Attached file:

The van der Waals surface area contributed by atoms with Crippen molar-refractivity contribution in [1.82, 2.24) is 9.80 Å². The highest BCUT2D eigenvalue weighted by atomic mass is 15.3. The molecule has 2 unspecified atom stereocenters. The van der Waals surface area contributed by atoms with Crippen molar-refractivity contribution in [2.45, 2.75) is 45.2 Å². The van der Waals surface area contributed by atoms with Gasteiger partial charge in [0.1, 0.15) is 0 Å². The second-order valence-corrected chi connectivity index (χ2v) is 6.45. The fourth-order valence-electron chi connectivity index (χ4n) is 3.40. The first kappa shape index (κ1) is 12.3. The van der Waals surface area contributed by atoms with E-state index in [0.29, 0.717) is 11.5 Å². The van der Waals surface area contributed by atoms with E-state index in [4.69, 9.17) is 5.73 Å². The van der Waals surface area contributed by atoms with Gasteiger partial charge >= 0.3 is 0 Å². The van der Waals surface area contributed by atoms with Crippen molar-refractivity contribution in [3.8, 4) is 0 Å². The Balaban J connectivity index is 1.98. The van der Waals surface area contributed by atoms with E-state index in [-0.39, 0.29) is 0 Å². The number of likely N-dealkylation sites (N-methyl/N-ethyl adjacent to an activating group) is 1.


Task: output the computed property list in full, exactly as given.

The van der Waals surface area contributed by atoms with Crippen molar-refractivity contribution in [1.82, 2.24) is 9.80 Å². The highest BCUT2D eigenvalue weighted by atomic mass is 15.3. The molecule has 2 unspecified atom stereocenters. The van der Waals surface area contributed by atoms with Crippen molar-refractivity contribution in [2.45, 2.75) is 45.2 Å². The van der Waals surface area contributed by atoms with Gasteiger partial charge in [0.1, 0.15) is 0 Å². The second-order valence-corrected chi connectivity index (χ2v) is 6.45. The fourth-order valence-electron chi connectivity index (χ4n) is 3.40. The first kappa shape index (κ1) is 12.3. The van der Waals surface area contributed by atoms with E-state index in [0.29, 0.717) is 11.5 Å². The van der Waals surface area contributed by atoms with E-state index in [4.69, 9.17) is 5.73 Å². The van der Waals surface area contributed by atoms with Gasteiger partial charge >= 0.3 is 0 Å². The van der Waals surface area contributed by atoms with Crippen molar-refractivity contribution in [3.8, 4) is 0 Å². The Balaban J connectivity index is 1.98. The van der Waals surface area contributed by atoms with E-state index in [-0.39, 0.29) is 0 Å². The number of likely N-dealkylation sites (N-methyl/N-ethyl adjacent to an activating group) is 1.